Well-informed Western specialists say operational cooperation among the ANO and elements of Hizbullah may already extend to recent kidnappings in Lebanon and attacks elsewhere on Saudi Arabian diplomats. The PFLP-GC is also a longtime opponent of Arafat.
But since Arafat's agreement to the US conditions for dialogue, the PFLP-GC has been more critical than has its main state benefactor, Syria. The PFLP-GC has adopted a much more fundamentalist tone in its language of late, which one US expert says ``appears to reflect unhappiness with being under Syria's thumb,'' and a cozying up to Islamic radicals.
Washington and others investigating Flight 103 are particularly eager for full cooperation from Syria. It has close ties to the PFLP-GC and other dissident Palestinian groups which would have an interest in disrupting the US-PLO dialogue.
Syria plays a major role in Lebanon, where the plot against Flight 103 may well have been hatched. And, despite recent tensions, it still maintains relatively close relations with Iran. Iran's Revolutionary Guards and secret services operate in Syria and Syrian-dominated Lebanon.
The PFLP-GC has its political headquarters in Syria's capital and its bases in Lebanon. It has long been funded by Syria and Libya, though it is more independent than several of the other Palestinian groups which Damascus backs.
Western investigators want Syria to vigorously investigate the PFLP-GC's operations in West Germany. Several operatives were arrested last fall with detonating devices and explosives for mid-air attacks and on suspicion of bombing US military trains.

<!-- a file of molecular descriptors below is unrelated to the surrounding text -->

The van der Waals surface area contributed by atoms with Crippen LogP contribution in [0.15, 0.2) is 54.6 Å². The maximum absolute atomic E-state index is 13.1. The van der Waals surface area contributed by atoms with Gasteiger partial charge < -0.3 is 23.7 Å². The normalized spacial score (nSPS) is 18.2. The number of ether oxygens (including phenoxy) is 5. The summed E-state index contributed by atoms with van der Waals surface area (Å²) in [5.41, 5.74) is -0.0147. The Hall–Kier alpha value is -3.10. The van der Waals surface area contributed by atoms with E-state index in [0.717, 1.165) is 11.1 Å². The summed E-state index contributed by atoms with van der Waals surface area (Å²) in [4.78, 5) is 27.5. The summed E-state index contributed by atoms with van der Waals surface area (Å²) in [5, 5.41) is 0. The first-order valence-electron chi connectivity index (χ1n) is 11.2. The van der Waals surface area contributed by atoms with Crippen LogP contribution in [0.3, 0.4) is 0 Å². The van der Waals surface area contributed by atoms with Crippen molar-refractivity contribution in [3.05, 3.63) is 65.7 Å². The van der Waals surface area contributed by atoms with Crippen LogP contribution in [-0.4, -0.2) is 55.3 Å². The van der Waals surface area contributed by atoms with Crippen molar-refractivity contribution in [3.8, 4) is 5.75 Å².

German investigators originally thought the PFLP-GC operatives arrested were planning to blow up an Air Iberia jet flying to Israel. But as a US specialist notes, ``The Germans could easily have missed one PFLP cell, and that cell's target could have been the Pan Am jet.''
PFLP-GC leader Ahmad Jibril has denied responsibility for the attack, but in early 1986 he specifically threatened to attack US airliners. His group has hijacked and blown up US and Israeli airliners in the past. Top Syrian officials have accused Israel of inciting the attack on Flight 103.
``The motive here holds together completely,'' a ranking US specialist says. The only claim for the downing of Flight 103 was issued in the name of the Guardians of the Islamic Revolution - a cover name previously associated with Iranian special services, according to Western specialists. The caller claimed the attack as revenge for the US accidental downing of an Iranian passenger jet last July.
US specialists point out that though a bomb attack would be inconsistent with the more moderate line now being followed in Tehran, it could fit well into the plans of Iranians or Lebanese Shiites who want to keep the revolution and its anti-American flavor alive.
French specialist Raufer suggests the attack on Flight 103 may have been a joint operation, with a strong role by the ANO.
ANO has organized such joint ventures before, Raufer says. It provided supplies and logistics; others provided personnel.
ANO also has a well-developed terrorist network in Europe. Plus, Raufer's contacts say, the ANO picked up some of the expert bombmakers from the infamous May 15 Organization - a Palestinian terrorist group that broke up in the early 1980s. This cadre could have helped make the device that downed the plane.
US experts agree that some cooperation may have taken place. The trick will be to find the proof.